• Assess your eligibility for different types of asylum like Special Juvenile Immigrant Status.
  • Discuss the best course of action for your sanctuary.
  • Guide you through the application process.
  • Help with completion of application forms such as Form I-589 and Form I-360.
  • Help gather the required documents and evidence.
  • Make sure you meet deadlines.
  • Legal representation during interviews and hearings.
  • Help in checking your SIJS processing time and case status.
  • Help with any appeals or additional hearings.


As you can see, their knowledge and experience is invaluable. Adults who are more knowledagble about legal proceedings can benefit from an attorney. Therefore, they are even more vital for minors under the age of 18 who have a limited knowledge of immigration processes.


Minors Under 18 Have Various Options for Asylum in the U.S.


Applying for asylum as a minor involves understanding your status, knowing the steps to take, and seeking help from the right resources. With the right support and information, you can navigate this complex process more effectively.


You have several asylum options available depending on your status and what has happened to you. For example, if you have experienced abuse, abandonment, or neglect at the hands of one or both of your parents, SIJS adjustment of status could be a viable option.


Alternatively, if you are entering the States as an unaccompanied minor, you could be placed in ORR custody, assigned a guardian, and then file for asylum with Form I-589. Lastly, if you are accompanied by your parents or family member, you can apply for asylum via a family petition.


What is an unaccompanied child?


An unaccompanied child is someone under 18 who enters the U.S. without a parent or legal guardian. You can apply for asylum or SIJS immigration as an unaccompanied child. Initially, when you enter the country, you will be placed in the custody of the ORR before you can start your SIJS application or asylum application.

Can I apply for asylum if I am an unaccompanied child?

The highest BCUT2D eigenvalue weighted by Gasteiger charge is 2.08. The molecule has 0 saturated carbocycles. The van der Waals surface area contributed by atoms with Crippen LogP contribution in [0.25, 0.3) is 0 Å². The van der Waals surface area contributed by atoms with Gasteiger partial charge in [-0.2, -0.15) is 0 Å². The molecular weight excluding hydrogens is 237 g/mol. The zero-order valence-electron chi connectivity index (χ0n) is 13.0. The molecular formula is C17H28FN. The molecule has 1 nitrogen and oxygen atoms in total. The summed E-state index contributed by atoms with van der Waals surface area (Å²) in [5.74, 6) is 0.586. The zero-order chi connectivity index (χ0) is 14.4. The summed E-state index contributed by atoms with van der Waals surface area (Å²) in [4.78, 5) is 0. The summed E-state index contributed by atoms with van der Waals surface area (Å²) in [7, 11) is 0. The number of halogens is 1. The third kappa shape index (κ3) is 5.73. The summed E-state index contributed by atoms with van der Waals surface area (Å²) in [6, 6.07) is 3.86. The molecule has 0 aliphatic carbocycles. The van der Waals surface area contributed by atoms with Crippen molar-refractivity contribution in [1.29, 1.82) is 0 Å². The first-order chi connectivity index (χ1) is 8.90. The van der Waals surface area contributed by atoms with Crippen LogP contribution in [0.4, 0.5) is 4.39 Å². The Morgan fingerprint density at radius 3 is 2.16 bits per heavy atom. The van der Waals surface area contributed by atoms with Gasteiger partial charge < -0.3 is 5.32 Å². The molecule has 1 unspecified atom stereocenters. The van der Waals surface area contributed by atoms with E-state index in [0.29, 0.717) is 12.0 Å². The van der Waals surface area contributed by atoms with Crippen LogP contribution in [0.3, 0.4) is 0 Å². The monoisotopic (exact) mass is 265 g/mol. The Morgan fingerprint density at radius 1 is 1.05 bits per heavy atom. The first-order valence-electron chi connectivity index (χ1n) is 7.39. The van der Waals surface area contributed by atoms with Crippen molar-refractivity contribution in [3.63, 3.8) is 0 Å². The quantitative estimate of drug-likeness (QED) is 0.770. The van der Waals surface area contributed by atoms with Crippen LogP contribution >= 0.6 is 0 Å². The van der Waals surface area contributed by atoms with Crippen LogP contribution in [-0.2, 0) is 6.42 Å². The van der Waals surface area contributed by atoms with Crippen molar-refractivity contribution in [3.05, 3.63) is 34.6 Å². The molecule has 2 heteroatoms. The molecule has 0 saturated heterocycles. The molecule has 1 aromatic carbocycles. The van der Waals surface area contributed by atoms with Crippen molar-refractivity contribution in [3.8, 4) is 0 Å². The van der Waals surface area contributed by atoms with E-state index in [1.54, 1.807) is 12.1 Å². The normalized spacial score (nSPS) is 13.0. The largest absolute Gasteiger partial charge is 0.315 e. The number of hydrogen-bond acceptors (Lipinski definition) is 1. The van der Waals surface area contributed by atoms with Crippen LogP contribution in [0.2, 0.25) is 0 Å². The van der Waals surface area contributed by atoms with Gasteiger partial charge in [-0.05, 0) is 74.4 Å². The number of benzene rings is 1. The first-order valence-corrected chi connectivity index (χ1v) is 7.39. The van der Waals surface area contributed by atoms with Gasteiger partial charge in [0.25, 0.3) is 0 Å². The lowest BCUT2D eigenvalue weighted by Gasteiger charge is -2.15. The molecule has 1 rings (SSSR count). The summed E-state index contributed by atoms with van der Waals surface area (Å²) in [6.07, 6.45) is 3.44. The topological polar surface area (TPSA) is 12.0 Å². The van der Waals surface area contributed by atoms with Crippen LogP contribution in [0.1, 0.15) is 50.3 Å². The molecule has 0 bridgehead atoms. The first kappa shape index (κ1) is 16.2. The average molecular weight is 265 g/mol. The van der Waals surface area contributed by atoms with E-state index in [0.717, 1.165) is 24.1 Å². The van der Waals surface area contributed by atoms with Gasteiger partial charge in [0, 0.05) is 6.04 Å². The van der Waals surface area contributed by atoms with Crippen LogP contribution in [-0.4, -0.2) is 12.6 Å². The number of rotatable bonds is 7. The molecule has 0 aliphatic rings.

Yes, unaccompanied children can apply for asylum through USCIS. You will be placed in ORR custody first and assigned a guardian or advocate. This person can provide support throughout the process. After that, you can apply for an SIJS Green Card or asylum, depending on your eligibility.

Do I need to attend court hearings if I apply for asylum as an unaccompanied child?


You might need to attend court hearings. Your lawyer can help you prepare for these. If you take Special Immigrant Juvenile Status route, an interview is less common. However, if you apply for asylum by filing Form I-589, an interview is usually required. This interview typically lasts around 30 minutes but can be longer depending on your case and evidence.

What if I am not considered an unaccompanied child?


If you are not considered unaccompanied, you might need to apply with your parent or guardian’s help or separately if you have different circumstances. You could still apply for SIJS status as an accompanied minor providing you meet the criteria. More commonly, though, you would apply for asylum as part of your parent’s application.

What other immigration options do I have besides asylum?


Other options include Special Immigration Juvenile Status (SIJS), family petitions, U visas, and T visas. An asylum lawyer who specializes in U.S. immigration can help you choose the most suitable path. They can also guide you through the SIJS process or other application methods.